By ALEX WEBB
Siemens AG, Europes largest engineering
company, agreed to sell part of its water- technologies
division to AEA Investors for 640 million euros ($865 million)
as it focuses on higher-margin businesses.
Siemens is retaining operations providing automation and drive
solutions for the operation of water and sewage treatment
plants, the Munich-based company said Wednesday in a
Were pleased to have found a buyer with experience
in industrial investments who wants to continue to drive Water
Technologies business, Siemenss industry
division head Siegfried Russwurm said in the statement.
We will in the future be focusing our water business on
solutions in line with our electro technical core
Siemens, which replaced CEO Peter Loescher with finance chief
Joe Kaeser in August, is also selling other units as it focuses
on businesses it deems to have better growth prospects. The
water technologies unit, including wastewater, municipal
services and industrial water purification services as well as
membrane filtration systems, was put up for sale in 2012.
AEA Investors, a private-equity firm founded in 1968, focuses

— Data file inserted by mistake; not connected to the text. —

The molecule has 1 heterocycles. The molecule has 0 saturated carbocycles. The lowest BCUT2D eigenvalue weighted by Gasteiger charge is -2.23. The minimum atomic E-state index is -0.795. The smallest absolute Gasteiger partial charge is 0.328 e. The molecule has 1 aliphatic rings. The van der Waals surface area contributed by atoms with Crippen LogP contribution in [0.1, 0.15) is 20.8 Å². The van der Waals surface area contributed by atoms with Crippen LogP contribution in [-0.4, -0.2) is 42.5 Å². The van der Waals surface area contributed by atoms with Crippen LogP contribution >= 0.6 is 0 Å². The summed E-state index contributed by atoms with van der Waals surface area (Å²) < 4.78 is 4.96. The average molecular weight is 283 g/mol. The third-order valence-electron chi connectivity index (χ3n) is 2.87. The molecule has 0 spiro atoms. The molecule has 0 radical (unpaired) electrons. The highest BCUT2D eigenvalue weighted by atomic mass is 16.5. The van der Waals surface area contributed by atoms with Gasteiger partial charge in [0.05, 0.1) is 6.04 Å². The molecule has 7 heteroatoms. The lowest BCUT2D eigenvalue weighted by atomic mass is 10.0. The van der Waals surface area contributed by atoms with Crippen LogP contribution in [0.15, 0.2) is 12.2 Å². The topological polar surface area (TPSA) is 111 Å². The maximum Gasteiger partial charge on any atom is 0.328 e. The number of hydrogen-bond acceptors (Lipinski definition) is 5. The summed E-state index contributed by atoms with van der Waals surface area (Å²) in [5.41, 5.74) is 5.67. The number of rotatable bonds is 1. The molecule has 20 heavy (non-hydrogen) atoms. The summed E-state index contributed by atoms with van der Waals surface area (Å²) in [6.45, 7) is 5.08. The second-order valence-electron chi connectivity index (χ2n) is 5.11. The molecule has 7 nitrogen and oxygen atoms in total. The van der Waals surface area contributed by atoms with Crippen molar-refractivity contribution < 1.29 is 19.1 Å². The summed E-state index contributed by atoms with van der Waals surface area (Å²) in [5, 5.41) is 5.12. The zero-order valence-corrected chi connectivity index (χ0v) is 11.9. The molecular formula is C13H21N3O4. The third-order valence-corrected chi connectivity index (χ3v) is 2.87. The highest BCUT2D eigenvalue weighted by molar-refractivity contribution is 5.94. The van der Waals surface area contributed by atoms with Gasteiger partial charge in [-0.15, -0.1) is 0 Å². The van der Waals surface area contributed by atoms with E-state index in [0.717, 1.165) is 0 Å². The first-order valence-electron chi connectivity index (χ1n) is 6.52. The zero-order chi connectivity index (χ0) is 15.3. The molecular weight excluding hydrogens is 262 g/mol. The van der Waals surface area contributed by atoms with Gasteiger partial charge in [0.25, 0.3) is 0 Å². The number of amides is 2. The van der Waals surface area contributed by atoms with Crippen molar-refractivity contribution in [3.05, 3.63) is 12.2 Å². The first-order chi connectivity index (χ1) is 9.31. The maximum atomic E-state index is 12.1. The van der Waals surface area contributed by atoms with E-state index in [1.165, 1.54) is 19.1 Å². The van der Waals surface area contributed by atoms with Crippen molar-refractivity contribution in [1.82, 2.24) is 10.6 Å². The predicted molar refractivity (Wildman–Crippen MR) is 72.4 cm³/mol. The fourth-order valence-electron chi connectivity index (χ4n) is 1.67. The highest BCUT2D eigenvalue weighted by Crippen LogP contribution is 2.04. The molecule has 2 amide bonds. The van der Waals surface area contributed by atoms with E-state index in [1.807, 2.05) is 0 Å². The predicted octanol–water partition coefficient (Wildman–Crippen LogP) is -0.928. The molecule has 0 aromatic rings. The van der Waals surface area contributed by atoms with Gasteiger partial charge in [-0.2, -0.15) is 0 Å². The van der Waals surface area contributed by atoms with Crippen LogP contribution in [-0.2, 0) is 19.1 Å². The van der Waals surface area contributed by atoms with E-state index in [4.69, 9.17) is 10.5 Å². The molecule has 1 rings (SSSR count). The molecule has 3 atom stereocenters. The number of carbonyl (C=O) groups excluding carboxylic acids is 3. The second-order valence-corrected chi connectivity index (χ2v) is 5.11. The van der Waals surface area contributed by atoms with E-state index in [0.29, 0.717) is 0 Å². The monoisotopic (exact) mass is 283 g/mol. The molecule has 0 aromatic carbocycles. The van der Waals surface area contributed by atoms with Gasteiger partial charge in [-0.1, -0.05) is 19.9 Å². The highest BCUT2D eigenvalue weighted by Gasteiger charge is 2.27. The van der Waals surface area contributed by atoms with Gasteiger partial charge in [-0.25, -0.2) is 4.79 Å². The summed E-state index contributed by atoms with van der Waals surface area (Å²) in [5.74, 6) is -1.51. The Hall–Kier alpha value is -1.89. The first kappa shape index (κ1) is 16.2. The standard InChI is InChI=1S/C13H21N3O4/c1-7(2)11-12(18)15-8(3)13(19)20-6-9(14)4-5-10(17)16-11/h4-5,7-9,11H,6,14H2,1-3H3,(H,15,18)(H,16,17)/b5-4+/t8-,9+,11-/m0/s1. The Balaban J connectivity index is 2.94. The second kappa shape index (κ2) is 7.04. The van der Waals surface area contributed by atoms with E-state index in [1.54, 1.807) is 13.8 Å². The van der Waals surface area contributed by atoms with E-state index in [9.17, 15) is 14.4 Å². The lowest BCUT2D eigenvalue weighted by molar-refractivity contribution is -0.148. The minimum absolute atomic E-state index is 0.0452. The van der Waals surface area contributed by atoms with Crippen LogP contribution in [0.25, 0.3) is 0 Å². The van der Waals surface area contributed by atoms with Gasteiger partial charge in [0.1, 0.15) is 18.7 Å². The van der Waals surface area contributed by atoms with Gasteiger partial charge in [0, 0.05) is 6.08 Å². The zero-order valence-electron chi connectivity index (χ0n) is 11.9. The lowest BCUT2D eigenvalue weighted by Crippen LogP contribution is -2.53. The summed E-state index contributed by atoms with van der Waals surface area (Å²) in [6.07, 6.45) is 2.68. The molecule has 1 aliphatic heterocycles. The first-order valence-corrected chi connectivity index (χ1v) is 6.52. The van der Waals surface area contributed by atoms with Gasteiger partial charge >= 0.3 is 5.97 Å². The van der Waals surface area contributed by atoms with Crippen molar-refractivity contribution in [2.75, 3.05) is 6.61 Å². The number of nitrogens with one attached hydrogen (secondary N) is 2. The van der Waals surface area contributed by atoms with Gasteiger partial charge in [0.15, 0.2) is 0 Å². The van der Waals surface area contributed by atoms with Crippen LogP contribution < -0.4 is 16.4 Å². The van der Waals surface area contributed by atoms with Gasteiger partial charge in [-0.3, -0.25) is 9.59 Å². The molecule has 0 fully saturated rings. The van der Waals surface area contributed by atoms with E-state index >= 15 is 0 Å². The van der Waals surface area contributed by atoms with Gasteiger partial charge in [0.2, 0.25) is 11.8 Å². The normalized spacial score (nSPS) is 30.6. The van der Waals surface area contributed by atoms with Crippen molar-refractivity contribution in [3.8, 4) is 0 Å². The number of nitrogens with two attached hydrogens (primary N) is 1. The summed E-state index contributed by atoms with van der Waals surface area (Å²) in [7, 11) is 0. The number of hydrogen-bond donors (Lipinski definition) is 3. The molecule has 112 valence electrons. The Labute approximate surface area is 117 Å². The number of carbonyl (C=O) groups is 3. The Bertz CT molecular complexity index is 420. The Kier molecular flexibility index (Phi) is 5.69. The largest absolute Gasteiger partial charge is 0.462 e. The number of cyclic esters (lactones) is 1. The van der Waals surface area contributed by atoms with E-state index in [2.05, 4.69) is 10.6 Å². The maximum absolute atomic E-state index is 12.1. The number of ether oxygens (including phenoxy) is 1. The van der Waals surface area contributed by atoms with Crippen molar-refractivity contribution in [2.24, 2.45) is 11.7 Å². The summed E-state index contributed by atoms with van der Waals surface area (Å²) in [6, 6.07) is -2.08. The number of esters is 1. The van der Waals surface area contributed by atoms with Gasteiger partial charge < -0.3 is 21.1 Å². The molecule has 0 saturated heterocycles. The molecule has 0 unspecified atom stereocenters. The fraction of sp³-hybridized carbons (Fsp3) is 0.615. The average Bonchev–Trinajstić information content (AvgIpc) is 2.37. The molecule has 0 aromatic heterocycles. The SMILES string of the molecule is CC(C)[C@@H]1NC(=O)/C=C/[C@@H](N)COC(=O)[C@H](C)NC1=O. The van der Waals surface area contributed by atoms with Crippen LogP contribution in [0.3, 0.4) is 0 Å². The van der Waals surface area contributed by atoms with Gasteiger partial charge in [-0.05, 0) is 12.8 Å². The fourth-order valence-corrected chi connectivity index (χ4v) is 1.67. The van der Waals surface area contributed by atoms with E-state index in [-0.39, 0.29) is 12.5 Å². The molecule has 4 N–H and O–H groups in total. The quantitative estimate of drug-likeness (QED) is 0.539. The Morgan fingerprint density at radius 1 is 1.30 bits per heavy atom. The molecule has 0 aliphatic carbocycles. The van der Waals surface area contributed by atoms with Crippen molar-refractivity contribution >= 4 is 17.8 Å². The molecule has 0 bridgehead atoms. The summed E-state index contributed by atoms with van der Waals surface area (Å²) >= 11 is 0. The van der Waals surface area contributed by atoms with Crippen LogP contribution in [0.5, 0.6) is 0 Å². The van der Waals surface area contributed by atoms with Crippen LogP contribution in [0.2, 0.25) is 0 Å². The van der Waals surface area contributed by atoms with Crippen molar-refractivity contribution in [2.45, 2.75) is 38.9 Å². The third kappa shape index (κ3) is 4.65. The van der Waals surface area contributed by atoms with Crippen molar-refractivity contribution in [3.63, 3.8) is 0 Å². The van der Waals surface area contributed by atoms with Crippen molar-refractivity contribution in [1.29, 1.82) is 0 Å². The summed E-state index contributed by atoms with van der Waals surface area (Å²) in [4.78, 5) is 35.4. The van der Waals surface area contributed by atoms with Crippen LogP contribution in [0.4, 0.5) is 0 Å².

on investments in industrials, specialty chemicals, consumer
products and services, according to its website. AEAs
middle-market private-equity team manages about $3.6 billion of
invested and committed capital.
The units acquired by AEA comprise solutions for treating and
processing water as well as the associated servicing
capabilities, Siemens said. The German company is also
retaining water technology used in the oil and gas
Bloomberg reported Siemenss planned sale of the division
to New York-based AEA on Oct. 15.
Siemens will report earnings tomorrow for the 12 months ended
Sept. 30. The company has forecast income from continuing
operations of 4 billion euros, including contributions from the
solar business and networks joint venture stakes it has already
Siemens had a profit margin of 9.5% in fiscal 2012, while ABB
and General Electric had margins of 10.3% and 15%,
respectively. In August, Siemenss debt was downgraded by
Fitch Ratings, which cited an accelerating decline in the
manufacturers margins in the most recent quarter and
insufficient progress on restructuring